When a gunman tried to get into Rancho Tehama Elementary School in Northern California earlier this week, he found the school’s windows and doors locked. It was a school in lockdown, and the actions of teachers and school staff may have averted a massacre. 

For Michele Gay, it’s a hopeful sign of progress. Gay’s daughter Josephine was killed in Sandy Hook Elementary School shortly before the family was set to move to Massachusetts. And she’s been devoted to school safety ever since.

On that December day, now coming up on five years ago, as Michele Gay waited for seven-year-old Joey’s class to appear, anxious parents around her were asking how a shooter could have gotten into the school. She remembers realizing there wasn’t much to stop him. Joey was one of 20 children killed at Sandy Hook Elementary, and since then, Gay has made it her mission to make schools safer. She and another victim’s mother founded the non-profit Safe and Sound Schools, which is focused on education and advocacy around school security.

Gay said the story of Rancho Tehama Elementary School gives her hope, we’re moving in the right direction.

“We are unfortunately still seeing these horrific attacks in our communities and on our school grounds,” Gay said. “But here is pretty clear evidence that's that people and practice and basic, you know, infrastructure, simple measures, can be the difference between life and death.”

Teachers and staff at the California school reportedly heard gunshots and acted immediately.

“And unfortunately, because of our nation's experience there is a level of awareness that we have now that we didn't have five years ago, 10 years ago, 15 years ago,” she said. “And awareness is a step in the right direction. That breaks down the barriers of denial and ‘we don't have to worry about that here.’ You know, these teachers, they knew better.”

Before the attack at Sandy Hook Elementary, Gay and her family had planned a move to Massachusetts. They made the move a month after Joey died.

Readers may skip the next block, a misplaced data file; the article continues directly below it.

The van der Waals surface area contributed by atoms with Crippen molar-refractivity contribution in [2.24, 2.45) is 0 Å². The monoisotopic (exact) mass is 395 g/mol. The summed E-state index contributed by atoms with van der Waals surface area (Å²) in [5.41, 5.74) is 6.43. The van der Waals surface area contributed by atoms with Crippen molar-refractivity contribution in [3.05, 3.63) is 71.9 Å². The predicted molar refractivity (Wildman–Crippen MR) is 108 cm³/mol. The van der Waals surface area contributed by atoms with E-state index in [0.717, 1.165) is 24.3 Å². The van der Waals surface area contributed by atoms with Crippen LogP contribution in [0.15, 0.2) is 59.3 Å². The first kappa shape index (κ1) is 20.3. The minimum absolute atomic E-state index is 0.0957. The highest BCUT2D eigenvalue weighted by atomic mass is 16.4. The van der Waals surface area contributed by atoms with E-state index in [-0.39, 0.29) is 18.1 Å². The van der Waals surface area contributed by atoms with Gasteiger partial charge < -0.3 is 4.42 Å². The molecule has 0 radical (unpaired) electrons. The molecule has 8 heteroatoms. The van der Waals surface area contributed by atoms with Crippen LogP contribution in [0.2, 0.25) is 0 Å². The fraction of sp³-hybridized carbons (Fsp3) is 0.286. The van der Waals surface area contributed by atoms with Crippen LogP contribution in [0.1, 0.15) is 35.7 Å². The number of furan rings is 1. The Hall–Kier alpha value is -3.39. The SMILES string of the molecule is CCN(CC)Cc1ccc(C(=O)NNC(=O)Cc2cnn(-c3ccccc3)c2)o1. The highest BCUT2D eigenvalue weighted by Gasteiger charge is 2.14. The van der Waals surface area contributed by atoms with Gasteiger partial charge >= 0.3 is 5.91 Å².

“Moving to Massachusetts, we were able to put ourselves back together in a way that I'm not sure we could've had we stayed in Newtown,” she said. “The people of Massachusetts, the people of our little community in Sudbury just really rallied around us a in a uniquely New England way and that that's really just what we needed.”

When they arrived in Sudbury, Gay said her other daughters were nervous about going to school, and she met with the Sudbury police chief, who’d already been working to improve security in the schools. She said the town took steps to make them more secure.

“We noticed that there were measures being put into place to secure all of the exterior doors of schools,” she said. And schools started practicing lockdowns more regularly. As she traveled the state and the country with her non-profit, she says she started seeing the same kind of improvements. They’ve since moved out of state.

“In the four years that we were in Massachusetts, I saw a tremendous amount of change,” Gay said. “It changed for the better. Increased awareness, a real dedication to providing age appropriate education and training for students and for staff and for the community, on what do we have available to us? What can we do right here, right now to improve safety?”

Gay said there’s still a lot of work that needs to be done to make schools safer. For now, though, there’s inspiration from Rancho Tehama Elementary School, where the actions of quick thinking and well-prepared school staff made all the difference.

“This is an exceptional story and it really is shining a light on how powerful our communities can be when we all come together with this focus on school safety,” she said.